A few days ago I posted on a question posed to Philos – L, to rank our favourite philosophers. I encouraged you to mentione some women! [that encouragements still stands!].
The organiser has now reported back with some voluntary information on this [after a debate started about whether question 3, about rising stars, was a good question): “Incidentally, more respondents have named female philosophers in their answers to Q3 than to either Q1 or Q2, though the proportion was still only a little over 25 percent.”
Hm. On the upside, really pleased this shows awareness!!!! At least someone noticed!
In the discussion on Q3, the comment below by Steven Methven was particularly good, and I don’t want to withold it [last paragraph particulalry good]:
” My point is not that someone might be upset by being left off of the list. My point is that what you are asking people to do is to think about young philosophers as though they were mere objects to be ranked and compared. There are several reasons why this strikes me as offensive.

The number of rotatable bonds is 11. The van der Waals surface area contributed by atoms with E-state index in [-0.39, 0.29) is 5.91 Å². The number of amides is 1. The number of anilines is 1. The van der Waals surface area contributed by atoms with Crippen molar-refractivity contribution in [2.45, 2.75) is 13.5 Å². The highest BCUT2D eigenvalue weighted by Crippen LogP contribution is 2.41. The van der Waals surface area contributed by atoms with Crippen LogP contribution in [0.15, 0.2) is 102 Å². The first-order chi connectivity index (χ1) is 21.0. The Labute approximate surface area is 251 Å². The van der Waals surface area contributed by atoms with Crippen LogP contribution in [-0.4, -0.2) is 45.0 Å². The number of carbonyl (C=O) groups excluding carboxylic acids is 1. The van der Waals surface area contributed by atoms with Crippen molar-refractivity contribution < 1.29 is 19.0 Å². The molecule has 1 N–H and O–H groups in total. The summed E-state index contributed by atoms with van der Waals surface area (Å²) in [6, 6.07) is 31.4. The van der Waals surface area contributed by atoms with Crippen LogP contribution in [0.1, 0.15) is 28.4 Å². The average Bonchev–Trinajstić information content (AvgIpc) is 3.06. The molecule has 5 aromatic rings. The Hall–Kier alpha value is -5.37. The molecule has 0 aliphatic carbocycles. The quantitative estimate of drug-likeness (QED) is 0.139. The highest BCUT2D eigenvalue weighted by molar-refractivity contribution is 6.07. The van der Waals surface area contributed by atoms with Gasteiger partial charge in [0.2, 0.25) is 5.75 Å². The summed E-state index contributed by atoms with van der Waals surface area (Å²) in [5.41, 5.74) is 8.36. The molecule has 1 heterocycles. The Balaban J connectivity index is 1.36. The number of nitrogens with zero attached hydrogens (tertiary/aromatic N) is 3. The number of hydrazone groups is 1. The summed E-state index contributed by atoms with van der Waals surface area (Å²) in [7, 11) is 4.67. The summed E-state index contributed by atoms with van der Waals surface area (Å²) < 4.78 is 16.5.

1. There is an asymmetry of power which makes such objectification problematic. The desire seems to be that individuals who may be in secure positions, at least relative to the mostly very insecure positions of those being judged, should contemplate them in a manner which is dehumanising. And hard-luck if people don’t want to be thought about in that way, perhaps by their colleagues or mentors, since it’s all good fun.
2. Young academics (but not only young academics) are already ranked and compared, both as graduate students and in the job market. Many people who are on short-term contracts – increasingly the norm – will have to endure this on an annual basis. It is often a trial and a torment, but at least, or so one can reassure oneself, it serves some purpose. If the end is a job, one might choose voluntarily to subject oneself to the process. But here, there is no end, other than someone’s fun, and no voluntary aspect.
3. We do, of course, sometimes think of each other and ourselves in this kind of way. But the existence of a practice is no argument for its being a good one. As it happens, I think that the practice is potentially harmful, and probably harmful when it becomes institutionalised in the way which seems to be increasingly common across our discipline. Encouraging people to participate in it on their downtime and for fun only serves to normalise a practice which there may be good reasons to regard with suspicion.
I’m going to stop there, though there are things to be said about how such one-dimensional thinking serves to mask genuine inequalities in our discipline by pretending that the playing field is even. I end by, once again, urging you to remove the question.”